As of 7 March 2024 Google has released a new official Bayesian MMM version called Meridian. Meridian is currently under limited availability for selected advertisers. Please visit this site or contact your Google representative for more information. LMMM version will be sunset once Meridian has reached general availability.
LMMM is a python library that helps organisations understand and optimise marketing spend across media channels.
Docs โข Introduction โข Theory โข Getting Started โข References โข Community Spotlight
Marketing Mix Modeling (MMM) is used by advertisers to measure advertising effectiveness and inform budget allocation decisions across media channels. Measurement based on aggregated data allows comparison across online and offline channels in addition to being unaffected by recent ecosystem changes (some related to privacy) which may affect attribution modelling. MMM allows you to:
 Estimate the optimal budget allocation across media channels.
 Understand how media channels perform with a change in spend.
 Investigate effects on your target KPI (such as sales) by media channel.
Taking a Bayesian approach to MMM allows an advertiser to integrate prior information into modelling, allowing you to:
 Utilise information from industry experience or previous media mix models using Bayesian priors.
 Report on both parameter and model uncertainty and propagate it to your budget optimisation.
 Construct hierarchical models, with generally tighter credible intervals, using breakout dimensions such as geography.
The LightweightMMM package (built using Numpyro and JAX) helps advertisers easily build Bayesian MMM models by providing the functionality to appropriately scale data, evaluate models, optimise budget allocations and plot common graphs used in the field.
An MMM quantifies the relationship between media channel activity and sales, while controlling for other factors. A simplified model overview is shown below and the full model is set out in the model documentation. An MMM is typically run using weekly level observations (e.g. the KPI could be sales per week), however, it can also be run at the daily level.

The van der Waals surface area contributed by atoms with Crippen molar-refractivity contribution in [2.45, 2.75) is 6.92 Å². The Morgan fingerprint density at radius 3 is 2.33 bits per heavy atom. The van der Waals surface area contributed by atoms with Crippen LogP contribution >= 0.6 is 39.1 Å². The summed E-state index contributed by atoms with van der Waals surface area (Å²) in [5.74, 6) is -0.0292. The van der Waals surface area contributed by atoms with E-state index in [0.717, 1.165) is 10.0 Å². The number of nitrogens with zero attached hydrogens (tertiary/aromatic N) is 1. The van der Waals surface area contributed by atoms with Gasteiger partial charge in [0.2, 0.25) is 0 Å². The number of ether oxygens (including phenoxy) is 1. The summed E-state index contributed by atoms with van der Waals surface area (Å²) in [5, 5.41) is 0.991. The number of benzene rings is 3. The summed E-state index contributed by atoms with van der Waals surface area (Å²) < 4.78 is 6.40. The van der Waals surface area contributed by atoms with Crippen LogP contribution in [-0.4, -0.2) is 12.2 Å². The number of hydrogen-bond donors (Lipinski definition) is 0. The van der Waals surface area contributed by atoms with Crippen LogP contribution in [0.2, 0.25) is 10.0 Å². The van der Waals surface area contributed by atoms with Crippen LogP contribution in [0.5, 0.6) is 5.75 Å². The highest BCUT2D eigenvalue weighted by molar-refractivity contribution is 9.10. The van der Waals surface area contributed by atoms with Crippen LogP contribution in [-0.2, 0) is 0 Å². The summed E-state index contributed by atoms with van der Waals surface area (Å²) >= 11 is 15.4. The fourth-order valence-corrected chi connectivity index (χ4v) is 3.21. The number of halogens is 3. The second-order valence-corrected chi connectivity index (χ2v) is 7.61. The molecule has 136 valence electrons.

Where kpi is typically the volume or value of sales per time period,
The LightweightMMM can either be run using data aggregated at the national level (standard approach) or using data aggregated at a geo level (subnational hierarchical approach).

National level (standard approach). This approach is appropriate if the data available is only aggregated at the national level (e.g. The KPI could be national sales per time period). This is the most common format used in MMMs.

Geo level (subnational hierarchical approach). This approach is appropriate if the data can be aggregated at a subnational level (e.g. the KPI could be sales per time period for each state within a country). This approach can yield more accurate results compared to the standard approach because it uses more data points to fit the model. We recommend using a subnational level model for larger countries such as the US if possible.
It is likely that the effect of a media channel on sales could have a lagged effect which tapers off slowly over time. Our powerful Bayesian MMM model architecture is designed to capture this effect and offers three different approaches. We recommend users compare all three approaches and use the approach that works the best. The approach that works the best will typically be the one which has the best outofsample fit (which is one of the generated outputs). The functional forms of these three approaches are briefly described below and are fully expressed in our model documentation.
 Adstock: Applies an infinite lag that decreases its weight as time passes.
 HillAdstock: Applies a sigmoid like function for diminishing returns to the output of the adstock function.
 Carryover: Applies a causal convolution giving more weight to the near values than distant ones.
The recommended way of installing lightweight_mmm is through PyPi:
pip install upgrade pip
pip install lightweight_mmm
If you want to use the most recent and slightly less stable version you can install it from github:
pip install upgrade git+https://github.com/google/lightweight_mmm.git
If you are using Google Colab, make sure you restart the runtime after installing.
Here we use simulated data but it is assumed you have your data cleaned at this point. The necessary data will be:
 Media data: Containing the metric per channel and time span (eg. impressions per time period). Media values must not contain negative values.